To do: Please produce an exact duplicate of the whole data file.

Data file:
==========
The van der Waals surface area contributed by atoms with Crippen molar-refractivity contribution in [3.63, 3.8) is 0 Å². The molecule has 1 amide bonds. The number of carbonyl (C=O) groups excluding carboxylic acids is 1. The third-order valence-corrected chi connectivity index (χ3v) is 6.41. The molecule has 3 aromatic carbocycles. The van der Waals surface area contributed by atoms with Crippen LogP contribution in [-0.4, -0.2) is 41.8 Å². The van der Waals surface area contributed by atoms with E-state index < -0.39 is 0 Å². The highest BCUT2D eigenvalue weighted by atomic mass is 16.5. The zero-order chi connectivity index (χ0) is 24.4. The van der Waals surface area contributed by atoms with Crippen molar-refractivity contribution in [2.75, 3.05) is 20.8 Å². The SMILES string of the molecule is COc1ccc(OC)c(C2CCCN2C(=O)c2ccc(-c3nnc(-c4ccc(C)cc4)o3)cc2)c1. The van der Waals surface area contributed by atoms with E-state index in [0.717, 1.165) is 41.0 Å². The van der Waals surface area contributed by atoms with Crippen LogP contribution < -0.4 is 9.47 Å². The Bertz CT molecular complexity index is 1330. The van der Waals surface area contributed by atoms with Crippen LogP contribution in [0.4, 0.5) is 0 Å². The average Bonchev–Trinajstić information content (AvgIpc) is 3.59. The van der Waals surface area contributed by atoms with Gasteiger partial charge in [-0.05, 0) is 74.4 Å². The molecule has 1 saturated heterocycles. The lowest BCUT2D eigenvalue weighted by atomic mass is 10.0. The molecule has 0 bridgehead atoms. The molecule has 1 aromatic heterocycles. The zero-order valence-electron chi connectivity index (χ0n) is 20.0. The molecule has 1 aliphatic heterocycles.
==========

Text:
The van der Waals surface area contributed by atoms with Crippen molar-refractivity contribution in [3.63, 3.8) is 0 Å². The molecule has 1 amide bonds. The number of carbonyl (C=O) groups excluding carboxylic acids is 1. The third-order valence-corrected chi connectivity index (χ3v) is 6.41. The molecule has 3 aromatic carbocycles. The van der Waals surface area contributed by atoms with Crippen LogP contribution in [-0.4, -0.2) is 41.8 Å². The van der Waals surface area contributed by atoms with E-state index < -0.39 is 0 Å². The highest BCUT2D eigenvalue weighted by atomic mass is 16.5. The zero-order chi connectivity index (χ0) is 24.4. The van der Waals surface area contributed by atoms with Crippen molar-refractivity contribution in [2.75, 3.05) is 20.8 Å². The SMILES string of the molecule is COc1ccc(OC)c(C2CCCN2C(=O)c2ccc(-c3nnc(-c4ccc(C)cc4)o3)cc2)c1. The van der Waals surface area contributed by atoms with E-state index in [0.717, 1.165) is 41.0 Å². The van der Waals surface area contributed by atoms with Crippen LogP contribution < -0.4 is 9.47 Å². The Bertz CT molecular complexity index is 1330. The van der Waals surface area contributed by atoms with Crippen LogP contribution in [0.4, 0.5) is 0 Å². The average Bonchev–Trinajstić information content (AvgIpc) is 3.59. The van der Waals surface area contributed by atoms with Gasteiger partial charge in [-0.05, 0) is 74.4 Å². The molecule has 1 saturated heterocycles. The lowest BCUT2D eigenvalue weighted by atomic mass is 10.0. The molecule has 0 bridgehead atoms. The molecule has 1 aromatic heterocycles. The zero-order valence-electron chi connectivity index (χ0n) is 20.0. The molecule has 1 aliphatic heterocycles.